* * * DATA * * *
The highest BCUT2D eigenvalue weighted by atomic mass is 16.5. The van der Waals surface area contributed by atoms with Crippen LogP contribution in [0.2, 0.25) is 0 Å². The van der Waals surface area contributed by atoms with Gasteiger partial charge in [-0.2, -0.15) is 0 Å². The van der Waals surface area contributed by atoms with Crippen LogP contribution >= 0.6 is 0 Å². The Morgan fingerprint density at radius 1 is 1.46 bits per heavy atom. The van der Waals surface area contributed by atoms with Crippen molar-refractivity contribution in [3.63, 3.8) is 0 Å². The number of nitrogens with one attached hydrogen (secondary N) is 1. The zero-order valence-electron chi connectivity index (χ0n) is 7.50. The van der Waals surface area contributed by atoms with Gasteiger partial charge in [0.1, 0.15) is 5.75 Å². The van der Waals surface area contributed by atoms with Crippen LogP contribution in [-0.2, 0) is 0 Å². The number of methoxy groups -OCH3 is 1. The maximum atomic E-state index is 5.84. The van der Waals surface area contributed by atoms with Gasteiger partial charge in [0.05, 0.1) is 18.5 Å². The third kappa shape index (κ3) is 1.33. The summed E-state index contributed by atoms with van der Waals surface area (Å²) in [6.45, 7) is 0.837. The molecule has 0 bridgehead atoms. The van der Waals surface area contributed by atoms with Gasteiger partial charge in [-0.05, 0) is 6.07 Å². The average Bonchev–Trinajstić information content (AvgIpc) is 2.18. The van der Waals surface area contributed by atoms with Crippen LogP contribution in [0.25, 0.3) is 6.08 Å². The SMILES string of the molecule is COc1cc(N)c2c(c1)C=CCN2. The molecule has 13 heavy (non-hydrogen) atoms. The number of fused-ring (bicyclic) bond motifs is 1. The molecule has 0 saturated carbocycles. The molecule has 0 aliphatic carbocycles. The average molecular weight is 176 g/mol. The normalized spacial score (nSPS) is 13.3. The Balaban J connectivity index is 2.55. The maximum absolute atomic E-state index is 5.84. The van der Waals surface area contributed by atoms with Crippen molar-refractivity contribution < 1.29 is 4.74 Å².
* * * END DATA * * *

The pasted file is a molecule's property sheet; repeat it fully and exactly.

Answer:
The highest BCUT2D eigenvalue weighted by atomic mass is 16.5. The van der Waals surface area contributed by atoms with Crippen LogP contribution in [0.2, 0.25) is 0 Å². The van der Waals surface area contributed by atoms with Gasteiger partial charge in [-0.2, -0.15) is 0 Å². The van der Waals surface area contributed by atoms with Crippen LogP contribution >= 0.6 is 0 Å². The Morgan fingerprint density at radius 1 is 1.46 bits per heavy atom. The van der Waals surface area contributed by atoms with Crippen molar-refractivity contribution in [3.63, 3.8) is 0 Å². The number of nitrogens with one attached hydrogen (secondary N) is 1. The zero-order valence-electron chi connectivity index (χ0n) is 7.50. The van der Waals surface area contributed by atoms with Gasteiger partial charge in [0.1, 0.15) is 5.75 Å². The van der Waals surface area contributed by atoms with Crippen LogP contribution in [-0.2, 0) is 0 Å². The number of methoxy groups -OCH3 is 1. The maximum atomic E-state index is 5.84. The van der Waals surface area contributed by atoms with Gasteiger partial charge in [0.05, 0.1) is 18.5 Å². The third kappa shape index (κ3) is 1.33. The summed E-state index contributed by atoms with van der Waals surface area (Å²) in [6.45, 7) is 0.837. The molecule has 0 bridgehead atoms. The van der Waals surface area contributed by atoms with Gasteiger partial charge in [-0.05, 0) is 6.07 Å². The average Bonchev–Trinajstić information content (AvgIpc) is 2.18. The van der Waals surface area contributed by atoms with Crippen LogP contribution in [0.25, 0.3) is 6.08 Å². The SMILES string of the molecule is COc1cc(N)c2c(c1)C=CCN2. The molecule has 13 heavy (non-hydrogen) atoms. The number of fused-ring (bicyclic) bond motifs is 1. The molecule has 0 saturated carbocycles. The molecule has 0 aliphatic carbocycles. The average molecular weight is 176 g/mol. The normalized spacial score (nSPS) is 13.3. The Balaban J connectivity index is 2.55. The maximum absolute atomic E-state index is 5.84. The van der Waals surface area contributed by atoms with Crippen molar-refractivity contribution < 1.29 is 4.74 Å².